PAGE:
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Tuesday, January 13, 2009

How to fight back the Rude Debt Collectors

We all are well aware of the ill behavior, rough communication of the much-discussed debt-collectors when they get set to manage the collection of payments from individuals and indeed, many of you people already got the nightmarish experience of having to deal with them when they start chasing you for taking out the payment you owe. Even more reports are coming from some consumer groups about the fact that some debt collectors are crossing the line into illegality. Whenever you face a financial catastrophe - an illness or a job layoff, and you have got a load of unpaid debt piled on your shoulder or simply you've fallen behind on some bills, you are well aware that debt collectors would die to take out those payments from you by hook or by crook-using all the bad and mean ways as and when necessary.
Some most common complaints from consumers are about:
1) Collectors use vulgar and indecent language to compel you to make the payment to get rid of them.
2) Collectors threaten, harass, humiliate or repeatedly disturb over phone
3) They try to collect more than the customers really owe
4) They do not care about the consumers financial privacy and his right to keep his financial particulars secret; they just share the consumer's debt and credit related information with friends and family
5) Collectors even try to collect extra fees, like late fees or court costs etc.

However, complaints about debt collection agencies and against those collectors are on the rise. Perhaps, this situation of panic and harassment created by these collectors would be more clearly understood by the following real-life case studies obtained from different media:
1) In a case, a collector directly threatened to call a woman's workplace (office where she worked) "until she lost her job." –news obtained from National Consumer Law Center.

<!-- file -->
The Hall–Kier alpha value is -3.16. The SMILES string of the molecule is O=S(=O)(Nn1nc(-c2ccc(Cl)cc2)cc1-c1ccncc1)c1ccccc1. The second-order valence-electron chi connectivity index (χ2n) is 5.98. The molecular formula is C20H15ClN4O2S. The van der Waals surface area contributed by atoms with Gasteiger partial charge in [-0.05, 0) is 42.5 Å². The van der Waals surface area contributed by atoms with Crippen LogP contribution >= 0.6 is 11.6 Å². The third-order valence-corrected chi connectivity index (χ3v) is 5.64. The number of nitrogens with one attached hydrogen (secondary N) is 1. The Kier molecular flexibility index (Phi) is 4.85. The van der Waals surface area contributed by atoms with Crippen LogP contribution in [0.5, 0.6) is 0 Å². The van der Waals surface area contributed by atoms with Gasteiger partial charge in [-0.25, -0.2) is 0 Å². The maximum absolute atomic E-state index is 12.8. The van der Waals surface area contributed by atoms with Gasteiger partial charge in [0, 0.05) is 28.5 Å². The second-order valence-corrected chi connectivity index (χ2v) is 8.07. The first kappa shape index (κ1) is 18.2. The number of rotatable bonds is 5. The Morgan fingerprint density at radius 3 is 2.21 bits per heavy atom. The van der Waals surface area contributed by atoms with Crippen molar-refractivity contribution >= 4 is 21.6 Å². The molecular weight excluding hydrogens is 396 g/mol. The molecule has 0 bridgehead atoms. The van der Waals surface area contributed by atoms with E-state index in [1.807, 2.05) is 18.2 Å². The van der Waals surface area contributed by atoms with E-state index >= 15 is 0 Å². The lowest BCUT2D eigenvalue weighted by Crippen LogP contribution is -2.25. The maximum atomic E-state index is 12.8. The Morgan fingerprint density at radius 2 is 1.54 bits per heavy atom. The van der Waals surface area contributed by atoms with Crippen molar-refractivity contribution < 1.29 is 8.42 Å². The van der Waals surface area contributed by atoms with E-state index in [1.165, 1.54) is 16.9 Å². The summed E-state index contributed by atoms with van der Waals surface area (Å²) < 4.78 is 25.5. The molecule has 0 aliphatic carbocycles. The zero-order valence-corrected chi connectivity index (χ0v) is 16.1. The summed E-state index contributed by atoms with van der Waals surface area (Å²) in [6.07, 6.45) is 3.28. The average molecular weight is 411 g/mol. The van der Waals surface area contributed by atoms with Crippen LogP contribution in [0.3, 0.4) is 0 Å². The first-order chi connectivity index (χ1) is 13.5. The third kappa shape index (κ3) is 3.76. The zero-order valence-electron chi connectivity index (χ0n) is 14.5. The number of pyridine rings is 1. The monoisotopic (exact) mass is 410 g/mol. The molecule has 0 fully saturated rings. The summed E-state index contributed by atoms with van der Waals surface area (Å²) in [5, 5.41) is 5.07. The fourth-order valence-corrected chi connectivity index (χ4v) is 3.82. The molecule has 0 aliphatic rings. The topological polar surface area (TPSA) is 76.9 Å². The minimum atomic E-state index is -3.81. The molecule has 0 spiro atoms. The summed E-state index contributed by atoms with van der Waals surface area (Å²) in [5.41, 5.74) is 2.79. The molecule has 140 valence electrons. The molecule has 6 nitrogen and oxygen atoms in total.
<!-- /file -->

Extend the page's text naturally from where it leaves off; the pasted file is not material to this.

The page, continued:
2) In another case, the debt collector threatened one 9-year-old child, who is the victim of identity theft, to take her mother away forever.—a story told by Mr. John Fugate, a Texas consumer attorney.
3) Another worth mentioning case I remember is about a debt collector who started calling up someone's grandmother four-to-five times a day and kept threatening her so that she dies very soon and the amount to be received from her life insurance policy can be easily used for payment of this debt.—complaint received by The Better Business Bureau.

The Federal Trade Commission revealed one highly interesting statistical feedback : according to them, they received much more complaints against debt collectors regarding their wrong activities and unlawful, unethical business than against any other industry for at least the last three years. For last five years, no. of complaints have increased by 43%, according to the market research carried out by Better Business Bureau.
But there are exceptions too, in the same block. ACA International is one of the largest credit agency and debt collection industry groups, and running without a single black spot or stigma in its whole trade history so far.